The Proprietor

The founder and owner of Provenance Hotels talks about new projects, Airbnb and the hotel as public space.

Share this article!

Gordon Sondland wins a lot and loses some. The founder and CEO of Provenance Hotels, Sondland, 58, oversees ownership of 14 boutique hotels around the country, including the Sentinel and Hotel Lucia in Portland. Tracking the industry, Provenance has experienced double-digit growth in the past few years. The 30-year-old company launched an investment fund in December and is undertaking a renovation of the historic Woodlark & Cornelius buildings in downtown PDX. Earlier this year, Sondland and a coalition of hotel owners settled with the Metro regional government in a case regarding the financing of the Oregon Convention Center Hyatt Hotel, which the group opposed.

In these edited excerpts, Sondland discusses current projects, the hotel as public space and why the Splendida in Portofino, Italy, is one of his favorite places to stay.

OB: So business is flourishing?

GS: At the end of the day, when people’s basic needs have been met, when they have a roof over their heads and whatever toys they want to own, they want to travel. Businesses have also found out that after trying technology — teleconferencing or Skyping or emailing — there is nothing like sitting down face to face with a customer and seeing the complete reaction to the dialogue and making the sale, making the pitch. That’s why hotels are full of corporate customers. People want the human touch.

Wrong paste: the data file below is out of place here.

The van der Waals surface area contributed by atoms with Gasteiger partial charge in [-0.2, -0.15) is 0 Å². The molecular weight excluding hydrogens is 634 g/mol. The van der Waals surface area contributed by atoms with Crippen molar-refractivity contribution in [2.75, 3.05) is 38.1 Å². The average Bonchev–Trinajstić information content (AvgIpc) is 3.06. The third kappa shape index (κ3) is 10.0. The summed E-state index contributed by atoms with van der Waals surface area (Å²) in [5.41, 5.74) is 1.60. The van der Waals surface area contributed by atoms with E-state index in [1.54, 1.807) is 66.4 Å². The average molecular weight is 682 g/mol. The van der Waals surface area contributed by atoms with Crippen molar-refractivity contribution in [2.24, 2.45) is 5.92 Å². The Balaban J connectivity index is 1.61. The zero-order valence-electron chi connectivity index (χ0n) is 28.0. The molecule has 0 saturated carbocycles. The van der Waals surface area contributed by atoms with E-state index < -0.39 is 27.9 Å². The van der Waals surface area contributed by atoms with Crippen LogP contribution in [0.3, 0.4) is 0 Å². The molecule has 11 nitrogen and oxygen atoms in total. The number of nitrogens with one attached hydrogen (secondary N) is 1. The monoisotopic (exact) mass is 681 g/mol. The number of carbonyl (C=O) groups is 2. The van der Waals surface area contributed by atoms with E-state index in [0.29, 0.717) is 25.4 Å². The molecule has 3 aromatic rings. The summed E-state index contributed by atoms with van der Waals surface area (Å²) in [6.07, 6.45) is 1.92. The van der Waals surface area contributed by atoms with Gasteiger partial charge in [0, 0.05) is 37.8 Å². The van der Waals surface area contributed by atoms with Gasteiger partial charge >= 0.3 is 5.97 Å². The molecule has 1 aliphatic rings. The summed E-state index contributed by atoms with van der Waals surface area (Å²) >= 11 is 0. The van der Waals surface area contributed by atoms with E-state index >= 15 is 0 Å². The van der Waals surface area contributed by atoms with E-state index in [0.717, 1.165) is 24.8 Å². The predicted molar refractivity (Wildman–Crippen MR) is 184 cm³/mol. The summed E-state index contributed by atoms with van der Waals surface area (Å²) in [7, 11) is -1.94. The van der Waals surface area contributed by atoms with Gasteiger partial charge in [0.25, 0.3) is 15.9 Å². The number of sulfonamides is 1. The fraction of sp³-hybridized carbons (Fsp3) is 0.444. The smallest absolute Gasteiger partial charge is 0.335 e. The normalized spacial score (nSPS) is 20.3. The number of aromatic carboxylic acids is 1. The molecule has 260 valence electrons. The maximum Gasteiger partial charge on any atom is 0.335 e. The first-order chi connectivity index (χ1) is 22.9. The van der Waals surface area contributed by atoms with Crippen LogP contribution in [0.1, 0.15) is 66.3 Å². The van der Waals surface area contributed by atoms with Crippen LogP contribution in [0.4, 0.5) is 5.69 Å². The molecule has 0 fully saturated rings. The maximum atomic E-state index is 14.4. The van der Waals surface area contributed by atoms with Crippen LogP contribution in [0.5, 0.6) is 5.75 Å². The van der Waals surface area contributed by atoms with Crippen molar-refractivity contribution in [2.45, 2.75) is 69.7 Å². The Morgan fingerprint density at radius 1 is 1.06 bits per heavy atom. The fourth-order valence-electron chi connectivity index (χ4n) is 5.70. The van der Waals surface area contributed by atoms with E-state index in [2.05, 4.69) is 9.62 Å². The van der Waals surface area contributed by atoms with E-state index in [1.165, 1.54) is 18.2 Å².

OB: How is the human touch driving change in the hotel sector?

The desire to live a more communal existence started many years ago in home design. Homes used to have a separate dining room, a separate kitchen. Then the great room took hold, and now everyone is in the same space interacting. That has now devolved to hotels. The fact that people like the communal experience will change fundamentally the way buildings are designed and the way people will use hotels in the future.

IMG 7573

OB: So hotels are turning into public spaces

GS: Hotels are becoming not just the social center of the city but also an intersection for people who want to meet, and the public areas are becoming more and more important. A certain percentage of the customers in a hotel will never sleep in a guest room, but they will live in the lobby, eat in the restaurant and meet friends from out of town.

OB: How do hotel design and programming facilitate these interactions?

GS: When you check into our property in New Orleans, the Old No. 77 Hotel and Chandlery, the barista and front desk clerk are the same. So they’ll bring you a cup of coffee. Or they’ll bring you a drink — depending on local liquor laws. When you walk into one of our hotels and see a person sitting on their laptop working, and they have a pastry and a cup of coffee, you don’t know if they’re a guest or someone who walked in for a pastry and a cup of coffee. That’s fine with us.